Energy Efficiency

The Industrial Energy Efficiency (IEE) Project was established in 2010 in response to the growing need to improve the energy efficiency of South Africa. UNIDO, along with the Swiss Secretariat for Economic Affairs, the UK Department of International Development and partnered by the Department of Trade and Industry (the dti) and the Department of Energy (DoE) of South Africa, embarked on a program to address the global drive for greater energy efficiency.

The ultimate goal is to demonstrate the positive impact of energy management as a means of reducing carbon-dioxide emissions and to demonstrate the effectiveness and financial impact of in-plant energy management. The project is hosted by the National Cleaner Production Centre of South Africa (NCPC-SA) at the CSIR and will be integrated into the centre after it has completed its 4 year lifespan.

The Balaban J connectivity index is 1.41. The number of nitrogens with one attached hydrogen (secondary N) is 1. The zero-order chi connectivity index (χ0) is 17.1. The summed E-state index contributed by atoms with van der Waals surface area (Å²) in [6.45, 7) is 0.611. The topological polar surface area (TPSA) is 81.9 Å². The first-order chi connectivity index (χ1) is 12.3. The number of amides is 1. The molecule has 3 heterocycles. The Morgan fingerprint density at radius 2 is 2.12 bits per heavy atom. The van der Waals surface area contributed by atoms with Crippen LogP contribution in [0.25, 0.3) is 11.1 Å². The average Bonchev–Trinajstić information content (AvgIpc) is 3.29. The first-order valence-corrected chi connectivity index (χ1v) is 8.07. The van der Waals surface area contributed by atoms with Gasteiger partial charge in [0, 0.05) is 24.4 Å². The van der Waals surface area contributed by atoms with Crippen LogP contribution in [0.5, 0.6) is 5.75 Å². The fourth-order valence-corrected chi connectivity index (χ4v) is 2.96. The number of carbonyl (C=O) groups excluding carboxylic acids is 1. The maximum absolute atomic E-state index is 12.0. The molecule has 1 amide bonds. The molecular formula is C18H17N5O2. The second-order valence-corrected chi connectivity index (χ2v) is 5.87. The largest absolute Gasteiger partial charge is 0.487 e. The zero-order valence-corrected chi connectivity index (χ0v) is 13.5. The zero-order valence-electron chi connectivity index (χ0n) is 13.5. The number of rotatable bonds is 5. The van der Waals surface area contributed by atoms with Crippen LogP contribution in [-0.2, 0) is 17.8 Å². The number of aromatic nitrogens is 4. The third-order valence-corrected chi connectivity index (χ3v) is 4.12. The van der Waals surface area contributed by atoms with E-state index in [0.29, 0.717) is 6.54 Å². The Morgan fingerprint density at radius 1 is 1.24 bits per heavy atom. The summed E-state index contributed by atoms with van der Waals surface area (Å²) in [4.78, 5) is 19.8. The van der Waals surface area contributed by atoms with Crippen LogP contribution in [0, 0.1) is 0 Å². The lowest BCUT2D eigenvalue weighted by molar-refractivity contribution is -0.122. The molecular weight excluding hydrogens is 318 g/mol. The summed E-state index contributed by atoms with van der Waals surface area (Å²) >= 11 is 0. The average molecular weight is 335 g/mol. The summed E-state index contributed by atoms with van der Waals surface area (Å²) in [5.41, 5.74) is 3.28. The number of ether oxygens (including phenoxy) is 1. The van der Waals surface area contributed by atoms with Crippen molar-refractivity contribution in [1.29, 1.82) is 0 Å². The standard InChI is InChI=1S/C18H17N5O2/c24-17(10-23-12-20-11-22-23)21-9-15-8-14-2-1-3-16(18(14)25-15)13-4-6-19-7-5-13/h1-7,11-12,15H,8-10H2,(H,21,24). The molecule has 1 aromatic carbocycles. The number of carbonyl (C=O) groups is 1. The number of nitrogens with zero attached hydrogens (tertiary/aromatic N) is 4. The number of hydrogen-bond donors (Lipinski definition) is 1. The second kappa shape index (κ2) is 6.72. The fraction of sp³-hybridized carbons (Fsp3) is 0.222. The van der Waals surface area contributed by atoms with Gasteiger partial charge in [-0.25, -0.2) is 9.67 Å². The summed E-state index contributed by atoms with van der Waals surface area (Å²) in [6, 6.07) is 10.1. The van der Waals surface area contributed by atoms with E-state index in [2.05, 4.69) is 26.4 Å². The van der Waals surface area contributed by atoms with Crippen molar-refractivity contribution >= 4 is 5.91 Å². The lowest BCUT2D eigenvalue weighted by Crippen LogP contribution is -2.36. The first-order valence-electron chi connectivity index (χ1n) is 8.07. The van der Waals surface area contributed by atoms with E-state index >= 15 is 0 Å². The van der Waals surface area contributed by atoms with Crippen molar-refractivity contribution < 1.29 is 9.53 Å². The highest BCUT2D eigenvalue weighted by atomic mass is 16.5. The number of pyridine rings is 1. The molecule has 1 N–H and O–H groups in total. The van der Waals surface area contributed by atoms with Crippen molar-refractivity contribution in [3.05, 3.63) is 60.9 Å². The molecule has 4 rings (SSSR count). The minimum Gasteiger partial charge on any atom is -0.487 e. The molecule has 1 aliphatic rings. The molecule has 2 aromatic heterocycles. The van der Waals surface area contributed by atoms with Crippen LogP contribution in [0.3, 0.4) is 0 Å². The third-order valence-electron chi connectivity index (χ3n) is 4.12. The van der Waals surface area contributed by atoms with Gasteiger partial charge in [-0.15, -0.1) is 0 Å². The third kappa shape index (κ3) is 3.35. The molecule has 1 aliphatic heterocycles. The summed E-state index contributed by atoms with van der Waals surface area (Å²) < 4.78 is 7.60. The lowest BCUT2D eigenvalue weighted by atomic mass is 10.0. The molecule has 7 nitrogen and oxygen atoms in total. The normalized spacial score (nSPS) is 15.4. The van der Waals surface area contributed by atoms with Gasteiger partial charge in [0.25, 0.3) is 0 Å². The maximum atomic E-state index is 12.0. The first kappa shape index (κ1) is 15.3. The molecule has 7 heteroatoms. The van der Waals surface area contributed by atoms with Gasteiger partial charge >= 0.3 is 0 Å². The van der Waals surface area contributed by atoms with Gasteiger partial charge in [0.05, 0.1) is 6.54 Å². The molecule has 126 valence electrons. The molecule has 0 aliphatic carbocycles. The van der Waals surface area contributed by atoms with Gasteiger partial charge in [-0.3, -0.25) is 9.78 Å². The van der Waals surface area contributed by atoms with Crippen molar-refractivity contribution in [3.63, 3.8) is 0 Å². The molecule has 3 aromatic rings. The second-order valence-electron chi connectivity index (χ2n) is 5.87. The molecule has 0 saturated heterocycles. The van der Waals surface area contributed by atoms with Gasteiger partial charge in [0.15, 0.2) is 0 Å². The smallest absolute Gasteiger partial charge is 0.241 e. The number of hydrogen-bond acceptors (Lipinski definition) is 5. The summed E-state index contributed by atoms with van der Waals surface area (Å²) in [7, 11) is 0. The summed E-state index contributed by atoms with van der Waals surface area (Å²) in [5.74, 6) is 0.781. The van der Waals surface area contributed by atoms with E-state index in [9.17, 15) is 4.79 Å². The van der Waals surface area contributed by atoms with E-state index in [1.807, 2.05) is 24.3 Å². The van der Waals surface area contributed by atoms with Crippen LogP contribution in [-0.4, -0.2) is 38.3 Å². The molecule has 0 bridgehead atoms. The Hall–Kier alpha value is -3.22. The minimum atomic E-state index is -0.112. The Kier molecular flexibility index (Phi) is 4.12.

Energy efficiency in industry contributes to decoupling economic growth and environmental impact while reducing industrial energy intensity and improving competitiveness. Industry is responsible for more than one third of global primary energy consumption and energy-related carbon dioxide emissions. Industrial energy use is estimated to grow at an annual rate of between 1.8 per cent and 3.1 per cent over the next 25 years. In developing countries and countries with economies in transition, the portion of energy supply (excluding transport) required for industry can be up to 50 per cent. This often creates tension between economic development goals and constrained energy supply. Still, worldwide, the efficiency with which industry uses its energy is well below the technically feasible and economic optimum. It has been estimated that industry has the technical potential to decrease its energy intensity and emissions by up to 26 per cent and 32 per cent providing a striking 8 per cent and 12.4 per cent reduction in total global energy use and CO2 emissions (IEA).

Improving energy efficiency in industry is one of the most cost-effective measures to help supply-constrained developing and emerging countries meet their increasing energy demand and loosen the link between economic growth and environmental degradation, such as climate change.